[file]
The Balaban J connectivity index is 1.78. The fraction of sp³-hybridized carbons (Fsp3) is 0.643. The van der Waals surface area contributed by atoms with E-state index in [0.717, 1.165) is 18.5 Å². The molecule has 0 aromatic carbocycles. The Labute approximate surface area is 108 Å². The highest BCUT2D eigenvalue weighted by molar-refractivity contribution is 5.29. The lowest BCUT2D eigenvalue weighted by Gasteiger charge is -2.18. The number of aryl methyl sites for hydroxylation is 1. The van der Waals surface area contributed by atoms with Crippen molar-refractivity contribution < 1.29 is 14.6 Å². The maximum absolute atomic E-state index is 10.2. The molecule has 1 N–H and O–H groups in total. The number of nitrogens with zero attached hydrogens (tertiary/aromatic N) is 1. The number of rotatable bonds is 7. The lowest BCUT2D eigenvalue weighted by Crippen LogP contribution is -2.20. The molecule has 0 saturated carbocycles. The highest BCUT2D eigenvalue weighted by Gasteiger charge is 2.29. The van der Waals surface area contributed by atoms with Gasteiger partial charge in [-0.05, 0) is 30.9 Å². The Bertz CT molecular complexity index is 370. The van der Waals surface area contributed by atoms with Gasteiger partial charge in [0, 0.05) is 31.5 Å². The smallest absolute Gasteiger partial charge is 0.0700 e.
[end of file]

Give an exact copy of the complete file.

The Balaban J connectivity index is 1.78. The fraction of sp³-hybridized carbons (Fsp3) is 0.643. The van der Waals surface area contributed by atoms with E-state index in [0.717, 1.165) is 18.5 Å². The molecule has 0 aromatic carbocycles. The Labute approximate surface area is 108 Å². The highest BCUT2D eigenvalue weighted by molar-refractivity contribution is 5.29. The lowest BCUT2D eigenvalue weighted by Gasteiger charge is -2.18. The number of aryl methyl sites for hydroxylation is 1. The van der Waals surface area contributed by atoms with Crippen molar-refractivity contribution < 1.29 is 14.6 Å². The maximum absolute atomic E-state index is 10.2. The molecule has 1 N–H and O–H groups in total. The number of nitrogens with zero attached hydrogens (tertiary/aromatic N) is 1. The number of rotatable bonds is 7. The lowest BCUT2D eigenvalue weighted by Crippen LogP contribution is -2.20. The molecule has 0 saturated carbocycles. The highest BCUT2D eigenvalue weighted by Gasteiger charge is 2.29. The van der Waals surface area contributed by atoms with Gasteiger partial charge in [-0.05, 0) is 30.9 Å². The Bertz CT molecular complexity index is 370. The van der Waals surface area contributed by atoms with Gasteiger partial charge in [0, 0.05) is 31.5 Å². The smallest absolute Gasteiger partial charge is 0.0700 e.